Doug Stone told the Providence Journal. “Country’s not country any more. When George Strait and Alan Jackson quit, it’s all over.”  Stone is highlighting the difference between the mainstream sound of today’s country and that of an earlier generation. Turn on a country music station, he challenges, and the music being played is country with a rock ’n’ roll sound, country songs rapped, and other mutations of the genre.
“They’ve gone and killed country music. I’m not saying it’s bad music, but it’s on the wrong station,” he says with a laugh. “It’s not country music. There’s no fiddle, no steel guitar. And nobody who’s country can get on country radio any more. They tell me we’re too country.”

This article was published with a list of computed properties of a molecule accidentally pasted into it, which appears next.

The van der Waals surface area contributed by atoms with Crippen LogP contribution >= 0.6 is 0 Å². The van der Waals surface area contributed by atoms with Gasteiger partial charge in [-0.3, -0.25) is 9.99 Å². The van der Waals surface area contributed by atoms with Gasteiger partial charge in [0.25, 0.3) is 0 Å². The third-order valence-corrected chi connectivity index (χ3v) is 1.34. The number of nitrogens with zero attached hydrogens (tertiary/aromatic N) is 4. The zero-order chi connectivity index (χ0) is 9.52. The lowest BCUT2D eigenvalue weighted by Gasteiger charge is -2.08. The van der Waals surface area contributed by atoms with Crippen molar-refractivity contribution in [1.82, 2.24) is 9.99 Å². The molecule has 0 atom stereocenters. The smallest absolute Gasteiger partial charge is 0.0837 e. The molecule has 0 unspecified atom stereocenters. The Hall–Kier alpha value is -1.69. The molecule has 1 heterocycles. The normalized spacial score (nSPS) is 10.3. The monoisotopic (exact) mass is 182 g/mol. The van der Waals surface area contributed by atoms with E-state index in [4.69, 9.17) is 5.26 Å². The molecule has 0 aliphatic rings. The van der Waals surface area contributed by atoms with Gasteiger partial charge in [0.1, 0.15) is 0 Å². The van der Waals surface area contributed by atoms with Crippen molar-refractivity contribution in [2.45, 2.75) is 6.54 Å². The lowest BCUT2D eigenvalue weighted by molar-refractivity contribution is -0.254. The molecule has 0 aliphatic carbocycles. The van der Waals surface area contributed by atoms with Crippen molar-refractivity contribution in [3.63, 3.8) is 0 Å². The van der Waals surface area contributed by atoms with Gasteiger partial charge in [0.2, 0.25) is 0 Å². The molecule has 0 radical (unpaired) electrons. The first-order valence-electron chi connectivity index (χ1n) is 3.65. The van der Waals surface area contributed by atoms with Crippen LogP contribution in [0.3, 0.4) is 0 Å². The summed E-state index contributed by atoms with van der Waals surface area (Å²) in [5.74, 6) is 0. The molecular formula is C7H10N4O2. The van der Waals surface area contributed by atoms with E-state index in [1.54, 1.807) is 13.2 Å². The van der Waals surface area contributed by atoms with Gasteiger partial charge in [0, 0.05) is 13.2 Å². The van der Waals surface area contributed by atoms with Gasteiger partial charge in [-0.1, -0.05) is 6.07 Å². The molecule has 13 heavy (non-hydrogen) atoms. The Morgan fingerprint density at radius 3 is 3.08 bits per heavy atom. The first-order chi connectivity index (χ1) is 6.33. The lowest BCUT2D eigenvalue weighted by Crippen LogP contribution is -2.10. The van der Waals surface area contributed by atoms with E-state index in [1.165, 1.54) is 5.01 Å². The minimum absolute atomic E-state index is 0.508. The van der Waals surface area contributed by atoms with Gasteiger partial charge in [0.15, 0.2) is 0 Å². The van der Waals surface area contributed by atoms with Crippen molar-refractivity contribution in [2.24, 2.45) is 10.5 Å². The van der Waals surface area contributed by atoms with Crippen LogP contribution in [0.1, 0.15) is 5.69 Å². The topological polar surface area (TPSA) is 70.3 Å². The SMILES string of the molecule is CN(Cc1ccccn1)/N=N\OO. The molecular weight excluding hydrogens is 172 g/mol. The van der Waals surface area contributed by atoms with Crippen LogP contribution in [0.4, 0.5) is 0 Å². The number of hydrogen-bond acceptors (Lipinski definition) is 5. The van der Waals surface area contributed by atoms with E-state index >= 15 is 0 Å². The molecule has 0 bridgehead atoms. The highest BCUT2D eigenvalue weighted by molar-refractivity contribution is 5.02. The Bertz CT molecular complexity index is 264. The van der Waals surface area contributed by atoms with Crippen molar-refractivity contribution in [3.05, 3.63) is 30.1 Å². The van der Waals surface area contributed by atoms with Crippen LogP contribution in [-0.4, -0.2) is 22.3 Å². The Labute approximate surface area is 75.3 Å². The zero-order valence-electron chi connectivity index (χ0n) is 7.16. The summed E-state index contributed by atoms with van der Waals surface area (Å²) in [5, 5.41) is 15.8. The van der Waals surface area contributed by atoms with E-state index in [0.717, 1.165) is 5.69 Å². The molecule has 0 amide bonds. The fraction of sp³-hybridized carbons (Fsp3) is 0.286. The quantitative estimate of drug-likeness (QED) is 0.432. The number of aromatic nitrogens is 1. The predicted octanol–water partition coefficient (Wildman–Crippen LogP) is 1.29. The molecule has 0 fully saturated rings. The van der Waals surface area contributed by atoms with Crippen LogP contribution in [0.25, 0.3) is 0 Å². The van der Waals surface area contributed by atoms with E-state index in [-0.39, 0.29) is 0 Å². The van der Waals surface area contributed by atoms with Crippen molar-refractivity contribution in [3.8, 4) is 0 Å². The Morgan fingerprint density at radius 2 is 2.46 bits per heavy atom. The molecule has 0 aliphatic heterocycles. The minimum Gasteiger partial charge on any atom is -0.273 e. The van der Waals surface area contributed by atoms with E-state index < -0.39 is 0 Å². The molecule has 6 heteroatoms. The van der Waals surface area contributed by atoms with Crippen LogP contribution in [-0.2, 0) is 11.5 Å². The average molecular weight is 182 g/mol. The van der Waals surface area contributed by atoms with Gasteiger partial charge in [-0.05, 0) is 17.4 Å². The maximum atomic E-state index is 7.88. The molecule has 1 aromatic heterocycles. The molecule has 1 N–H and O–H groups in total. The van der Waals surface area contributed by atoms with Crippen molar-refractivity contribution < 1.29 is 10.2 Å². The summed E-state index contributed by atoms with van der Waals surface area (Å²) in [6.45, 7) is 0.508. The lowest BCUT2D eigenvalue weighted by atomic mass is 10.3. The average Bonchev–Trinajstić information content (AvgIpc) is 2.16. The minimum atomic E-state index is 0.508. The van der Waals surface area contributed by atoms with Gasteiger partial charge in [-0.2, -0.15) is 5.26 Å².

Stone has been around the country music industry for decades, through high points when he played with Loretta Lynn, Hank Williams Jr. and Patty Loveless, and low points when his mug shot was circulated and talk of his heavy drinking clouded his music. Through the 1990s, he charted with songs such as “Why Didn’t I Think Of That,” “A Jukebox With A Country Song,” and “I’d Be Better Off (In a Pine Box).”
“All the people left behind by today’s ‘country’ bands have to come to my shows to hear real country,” says the artist who’s working on a song called “Back When Country was Country” to voice his angst on stage.
“The ’90s is the dying breath of country. It’s when country music told the story behind the song and it was always more to the story than trucks and women,” Stone says. “They’ve really screwed my country up.”

 

read more at the Providence Journal website